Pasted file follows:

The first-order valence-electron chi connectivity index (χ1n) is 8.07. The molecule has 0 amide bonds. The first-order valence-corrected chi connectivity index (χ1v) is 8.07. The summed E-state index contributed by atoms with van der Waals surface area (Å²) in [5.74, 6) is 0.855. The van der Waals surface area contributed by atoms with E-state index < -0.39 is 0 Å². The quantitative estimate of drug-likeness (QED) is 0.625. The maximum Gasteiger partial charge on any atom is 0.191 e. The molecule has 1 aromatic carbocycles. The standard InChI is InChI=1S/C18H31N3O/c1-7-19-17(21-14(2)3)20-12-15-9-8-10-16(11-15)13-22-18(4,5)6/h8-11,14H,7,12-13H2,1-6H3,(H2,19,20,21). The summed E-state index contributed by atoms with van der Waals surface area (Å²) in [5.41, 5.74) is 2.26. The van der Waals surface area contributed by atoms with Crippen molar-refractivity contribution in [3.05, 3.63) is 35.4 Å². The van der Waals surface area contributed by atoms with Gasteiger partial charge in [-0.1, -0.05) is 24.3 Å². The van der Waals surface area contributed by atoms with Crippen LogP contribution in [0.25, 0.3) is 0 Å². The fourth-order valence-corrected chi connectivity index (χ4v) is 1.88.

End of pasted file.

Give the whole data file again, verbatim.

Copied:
The first-order valence-electron chi connectivity index (χ1n) is 8.07. The molecule has 0 amide bonds. The first-order valence-corrected chi connectivity index (χ1v) is 8.07. The summed E-state index contributed by atoms with van der Waals surface area (Å²) in [5.74, 6) is 0.855. The van der Waals surface area contributed by atoms with E-state index < -0.39 is 0 Å². The quantitative estimate of drug-likeness (QED) is 0.625. The maximum Gasteiger partial charge on any atom is 0.191 e. The molecule has 1 aromatic carbocycles. The standard InChI is InChI=1S/C18H31N3O/c1-7-19-17(21-14(2)3)20-12-15-9-8-10-16(11-15)13-22-18(4,5)6/h8-11,14H,7,12-13H2,1-6H3,(H2,19,20,21). The summed E-state index contributed by atoms with van der Waals surface area (Å²) in [5.41, 5.74) is 2.26. The van der Waals surface area contributed by atoms with Crippen molar-refractivity contribution in [3.05, 3.63) is 35.4 Å². The van der Waals surface area contributed by atoms with Gasteiger partial charge in [-0.1, -0.05) is 24.3 Å². The van der Waals surface area contributed by atoms with Crippen LogP contribution in [0.25, 0.3) is 0 Å². The fourth-order valence-corrected chi connectivity index (χ4v) is 1.88.